An other-worldly fairy tale, set against the backdrop of Cold War era America circa 1962. In the hidden high-security government laboratory where she works, lonely Elisa (Sally Hawkins) is trapped in a life of isolation and has only artist Giles (Richard Jenkins) for company. However, her life is utterly changed when she meets a creature of unknown origin and begins to slowly fall for him...
uillermo Del Toro's films are often made without any kind of irony, often relying on a certain expectation that the audience can accept his work with all its earnestness intact. For the likes of Pacific Rim, it's giant monsters battling skyscraper-sized robots. For Pan's Labyrinth, it's a children's fairytale. With The Shape Of Water, it's another fairytale and opens with the great Richard Jenkins telling of a land ruled by a fair prince, a princess with no voice who falls in love, and a monster who wants to destroy all happiness. It immediately offers up a different world, and if you take the ride and go along with it, it's a truly satisfying experience.
ally Hawkins play the mute Eliza, who lives a relatively lonely existence with the aforementioned Richard Jenkins, a gay artist who ekes out a living as a painter of advertising artwork when the world wants photographs instead. Hawkins' character works as a cleaner in a secret research laboratory, ran by the fastidious Michael Stuhlbarg and the authoritarian Michael Shannon, which houses a striking creature not entirely unlike the Creature of the Black Lagoon. While it might seem a little convenient and trite that Hawkins' character immediately strikes up a relationship with the unnamed "Asset", the film goes to great length to display both the depth of feeling that she has and the yearning she has to be accepted and loved. Really, that's what the film is about - acceptance and love, no matter what it looks like to anyone else.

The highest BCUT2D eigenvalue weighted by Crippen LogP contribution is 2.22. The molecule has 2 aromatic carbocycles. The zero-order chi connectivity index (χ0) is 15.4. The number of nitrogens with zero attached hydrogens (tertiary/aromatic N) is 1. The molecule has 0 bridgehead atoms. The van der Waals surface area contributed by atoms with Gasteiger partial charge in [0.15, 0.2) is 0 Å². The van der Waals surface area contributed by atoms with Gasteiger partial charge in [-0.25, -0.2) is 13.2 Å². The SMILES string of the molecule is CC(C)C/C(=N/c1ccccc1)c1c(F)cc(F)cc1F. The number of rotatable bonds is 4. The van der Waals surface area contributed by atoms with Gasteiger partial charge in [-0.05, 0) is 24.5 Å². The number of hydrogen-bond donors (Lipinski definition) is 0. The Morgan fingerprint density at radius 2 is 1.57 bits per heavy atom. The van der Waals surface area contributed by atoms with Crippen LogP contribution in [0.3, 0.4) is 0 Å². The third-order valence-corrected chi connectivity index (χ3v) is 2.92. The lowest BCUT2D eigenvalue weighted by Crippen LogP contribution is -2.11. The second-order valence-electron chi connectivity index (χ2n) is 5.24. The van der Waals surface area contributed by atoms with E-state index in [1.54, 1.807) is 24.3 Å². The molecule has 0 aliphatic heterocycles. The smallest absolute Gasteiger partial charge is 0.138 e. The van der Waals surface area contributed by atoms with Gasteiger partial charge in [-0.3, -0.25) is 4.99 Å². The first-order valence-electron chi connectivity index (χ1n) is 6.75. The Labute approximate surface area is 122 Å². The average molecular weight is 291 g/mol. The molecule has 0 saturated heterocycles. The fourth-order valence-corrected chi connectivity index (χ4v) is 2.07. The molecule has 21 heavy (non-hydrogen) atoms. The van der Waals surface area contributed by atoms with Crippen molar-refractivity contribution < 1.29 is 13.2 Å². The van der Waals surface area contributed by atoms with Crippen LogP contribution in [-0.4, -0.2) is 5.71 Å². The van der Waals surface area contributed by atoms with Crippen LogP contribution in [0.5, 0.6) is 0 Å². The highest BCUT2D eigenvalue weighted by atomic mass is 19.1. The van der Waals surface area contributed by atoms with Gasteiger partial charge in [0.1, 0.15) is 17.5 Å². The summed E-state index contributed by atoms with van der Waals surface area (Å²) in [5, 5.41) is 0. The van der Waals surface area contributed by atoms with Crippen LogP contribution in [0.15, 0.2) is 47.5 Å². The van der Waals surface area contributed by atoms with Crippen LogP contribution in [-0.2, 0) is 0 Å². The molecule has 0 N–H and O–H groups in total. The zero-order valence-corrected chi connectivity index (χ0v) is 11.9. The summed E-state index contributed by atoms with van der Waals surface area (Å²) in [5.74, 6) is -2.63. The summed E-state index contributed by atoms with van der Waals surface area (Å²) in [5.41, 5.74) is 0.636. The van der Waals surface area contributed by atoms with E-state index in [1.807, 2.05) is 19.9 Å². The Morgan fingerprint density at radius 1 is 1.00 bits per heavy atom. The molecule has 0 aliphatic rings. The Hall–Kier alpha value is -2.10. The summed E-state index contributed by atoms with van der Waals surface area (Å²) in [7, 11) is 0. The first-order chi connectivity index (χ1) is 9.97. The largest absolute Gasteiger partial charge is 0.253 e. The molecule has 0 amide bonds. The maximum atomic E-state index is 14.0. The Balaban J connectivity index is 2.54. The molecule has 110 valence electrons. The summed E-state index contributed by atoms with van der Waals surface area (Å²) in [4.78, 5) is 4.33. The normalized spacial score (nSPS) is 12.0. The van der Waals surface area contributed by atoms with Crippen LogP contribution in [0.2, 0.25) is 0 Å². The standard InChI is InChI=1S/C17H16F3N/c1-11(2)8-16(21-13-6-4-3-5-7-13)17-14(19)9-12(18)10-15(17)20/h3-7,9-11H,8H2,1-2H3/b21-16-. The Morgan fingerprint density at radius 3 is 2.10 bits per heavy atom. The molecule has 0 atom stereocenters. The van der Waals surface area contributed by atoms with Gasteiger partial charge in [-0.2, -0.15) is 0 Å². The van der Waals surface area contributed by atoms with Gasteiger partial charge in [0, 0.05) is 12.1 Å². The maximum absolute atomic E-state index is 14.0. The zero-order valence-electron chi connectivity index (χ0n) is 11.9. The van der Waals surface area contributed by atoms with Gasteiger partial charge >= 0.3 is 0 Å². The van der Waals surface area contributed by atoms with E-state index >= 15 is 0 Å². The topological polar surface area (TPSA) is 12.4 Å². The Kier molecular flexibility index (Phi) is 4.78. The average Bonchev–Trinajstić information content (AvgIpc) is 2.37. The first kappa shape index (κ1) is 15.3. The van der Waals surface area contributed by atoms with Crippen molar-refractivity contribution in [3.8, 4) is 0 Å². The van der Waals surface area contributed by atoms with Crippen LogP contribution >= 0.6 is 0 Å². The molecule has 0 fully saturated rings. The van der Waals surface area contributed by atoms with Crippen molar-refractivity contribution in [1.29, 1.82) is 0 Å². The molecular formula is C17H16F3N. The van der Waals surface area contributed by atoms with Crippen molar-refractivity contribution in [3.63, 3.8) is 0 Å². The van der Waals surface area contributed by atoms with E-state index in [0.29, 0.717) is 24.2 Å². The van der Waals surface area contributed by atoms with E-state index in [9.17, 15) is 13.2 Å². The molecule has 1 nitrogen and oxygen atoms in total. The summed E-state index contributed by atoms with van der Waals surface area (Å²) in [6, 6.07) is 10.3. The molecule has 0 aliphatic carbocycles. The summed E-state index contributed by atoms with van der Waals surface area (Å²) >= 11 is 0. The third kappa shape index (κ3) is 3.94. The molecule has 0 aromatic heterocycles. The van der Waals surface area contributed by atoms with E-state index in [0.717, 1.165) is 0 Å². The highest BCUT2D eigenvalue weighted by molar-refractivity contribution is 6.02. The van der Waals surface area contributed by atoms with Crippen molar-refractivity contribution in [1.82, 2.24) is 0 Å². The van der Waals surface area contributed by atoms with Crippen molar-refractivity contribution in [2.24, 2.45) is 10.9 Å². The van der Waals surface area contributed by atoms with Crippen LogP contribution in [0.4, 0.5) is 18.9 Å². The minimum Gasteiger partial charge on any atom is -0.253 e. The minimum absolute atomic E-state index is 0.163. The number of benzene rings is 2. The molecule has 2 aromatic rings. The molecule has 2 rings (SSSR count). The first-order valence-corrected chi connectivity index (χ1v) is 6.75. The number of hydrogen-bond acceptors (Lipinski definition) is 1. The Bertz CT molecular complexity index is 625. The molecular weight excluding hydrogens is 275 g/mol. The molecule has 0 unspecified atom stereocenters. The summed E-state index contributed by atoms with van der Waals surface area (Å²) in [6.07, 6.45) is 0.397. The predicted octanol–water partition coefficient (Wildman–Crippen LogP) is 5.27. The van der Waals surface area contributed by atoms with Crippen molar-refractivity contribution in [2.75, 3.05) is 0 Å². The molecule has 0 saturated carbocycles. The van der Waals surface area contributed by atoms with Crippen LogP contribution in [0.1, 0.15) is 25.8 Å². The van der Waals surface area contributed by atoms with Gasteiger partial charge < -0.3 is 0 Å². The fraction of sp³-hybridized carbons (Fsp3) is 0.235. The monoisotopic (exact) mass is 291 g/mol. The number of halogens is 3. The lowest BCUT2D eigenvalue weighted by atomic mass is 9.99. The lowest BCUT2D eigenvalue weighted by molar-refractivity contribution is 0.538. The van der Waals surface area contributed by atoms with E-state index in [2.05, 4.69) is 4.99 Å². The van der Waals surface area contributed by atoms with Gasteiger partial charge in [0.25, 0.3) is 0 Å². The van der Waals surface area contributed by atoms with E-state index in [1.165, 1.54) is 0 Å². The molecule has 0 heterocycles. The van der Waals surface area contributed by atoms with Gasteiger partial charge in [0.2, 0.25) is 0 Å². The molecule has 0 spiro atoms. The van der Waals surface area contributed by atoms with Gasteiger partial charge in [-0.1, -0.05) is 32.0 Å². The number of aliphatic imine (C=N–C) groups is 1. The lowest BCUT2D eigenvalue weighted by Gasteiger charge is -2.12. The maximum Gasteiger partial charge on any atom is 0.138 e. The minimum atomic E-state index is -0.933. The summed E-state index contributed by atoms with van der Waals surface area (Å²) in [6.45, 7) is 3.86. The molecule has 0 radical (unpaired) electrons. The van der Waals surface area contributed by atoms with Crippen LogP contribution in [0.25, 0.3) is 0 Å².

hat, however, is the trick of The Shape Of Water. Guillermo Del Toro and Vanessa Taylor's screenplay removes any kind of subtlety in favour of something sincere and without cynicism, and it's really a case of whether you can get on board with it. Del Toro's work can never be accused of being world-weary; it pushes itself to be as captivating and romantic as it can be and while it doesn't work all the time - Crimson Peak being a recent example - it absolutely works here, because of the strong performances that anchors it. The cinematography by Dan Laustsen is absolutely sumptuous, and Alexandre Desplat's swirling, waltzing score just adds to the fairytale romance of it all. In spite of all this, the only complaint with The Shape Of Water is that it wraps itself up in a bow too quickly, and does follow a predictable enough narrative. Then again, who cares when it's this gorgeous?
y equal parts weird, romantic, earnest and beautiful, The Shape Of Water is Guillermo Del Toro's best film to date.